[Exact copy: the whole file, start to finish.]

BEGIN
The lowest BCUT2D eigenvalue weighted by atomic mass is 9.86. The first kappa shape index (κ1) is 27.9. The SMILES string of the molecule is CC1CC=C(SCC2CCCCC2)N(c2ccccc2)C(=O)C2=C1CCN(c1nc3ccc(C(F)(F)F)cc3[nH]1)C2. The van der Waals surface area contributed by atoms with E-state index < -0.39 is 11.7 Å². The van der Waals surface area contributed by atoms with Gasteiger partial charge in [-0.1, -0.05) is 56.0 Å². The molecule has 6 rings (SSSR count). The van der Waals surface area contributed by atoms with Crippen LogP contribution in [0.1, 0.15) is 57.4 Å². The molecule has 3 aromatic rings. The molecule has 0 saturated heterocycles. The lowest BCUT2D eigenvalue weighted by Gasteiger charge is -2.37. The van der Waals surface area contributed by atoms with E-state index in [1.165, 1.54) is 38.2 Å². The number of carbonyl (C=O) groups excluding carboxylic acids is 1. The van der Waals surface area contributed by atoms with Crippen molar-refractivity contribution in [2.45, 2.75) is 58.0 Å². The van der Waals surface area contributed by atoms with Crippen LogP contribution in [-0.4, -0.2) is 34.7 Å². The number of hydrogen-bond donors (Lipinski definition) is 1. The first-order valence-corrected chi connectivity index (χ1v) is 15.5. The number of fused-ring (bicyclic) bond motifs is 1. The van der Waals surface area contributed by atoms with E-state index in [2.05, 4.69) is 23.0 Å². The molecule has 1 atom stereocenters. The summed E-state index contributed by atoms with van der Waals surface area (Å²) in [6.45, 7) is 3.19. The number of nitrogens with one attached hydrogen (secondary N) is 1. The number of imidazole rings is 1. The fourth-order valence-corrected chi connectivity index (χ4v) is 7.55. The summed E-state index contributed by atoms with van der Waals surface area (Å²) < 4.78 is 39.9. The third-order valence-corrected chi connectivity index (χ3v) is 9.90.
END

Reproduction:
The lowest BCUT2D eigenvalue weighted by atomic mass is 9.86. The first kappa shape index (κ1) is 27.9. The SMILES string of the molecule is CC1CC=C(SCC2CCCCC2)N(c2ccccc2)C(=O)C2=C1CCN(c1nc3ccc(C(F)(F)F)cc3[nH]1)C2. The van der Waals surface area contributed by atoms with E-state index < -0.39 is 11.7 Å². The van der Waals surface area contributed by atoms with Gasteiger partial charge in [-0.1, -0.05) is 56.0 Å². The molecule has 6 rings (SSSR count). The van der Waals surface area contributed by atoms with Crippen LogP contribution in [0.1, 0.15) is 57.4 Å². The molecule has 3 aromatic rings. The molecule has 0 saturated heterocycles. The lowest BCUT2D eigenvalue weighted by Gasteiger charge is -2.37. The van der Waals surface area contributed by atoms with E-state index in [1.165, 1.54) is 38.2 Å². The number of carbonyl (C=O) groups excluding carboxylic acids is 1. The van der Waals surface area contributed by atoms with Crippen molar-refractivity contribution in [2.45, 2.75) is 58.0 Å². The van der Waals surface area contributed by atoms with Crippen LogP contribution in [-0.4, -0.2) is 34.7 Å². The number of hydrogen-bond donors (Lipinski definition) is 1. The first-order valence-corrected chi connectivity index (χ1v) is 15.5. The number of fused-ring (bicyclic) bond motifs is 1. The van der Waals surface area contributed by atoms with E-state index in [2.05, 4.69) is 23.0 Å². The molecule has 1 atom stereocenters. The summed E-state index contributed by atoms with van der Waals surface area (Å²) in [6.45, 7) is 3.19. The number of nitrogens with one attached hydrogen (secondary N) is 1. The number of imidazole rings is 1. The fourth-order valence-corrected chi connectivity index (χ4v) is 7.55. The summed E-state index contributed by atoms with van der Waals surface area (Å²) < 4.78 is 39.9. The third-order valence-corrected chi connectivity index (χ3v) is 9.90.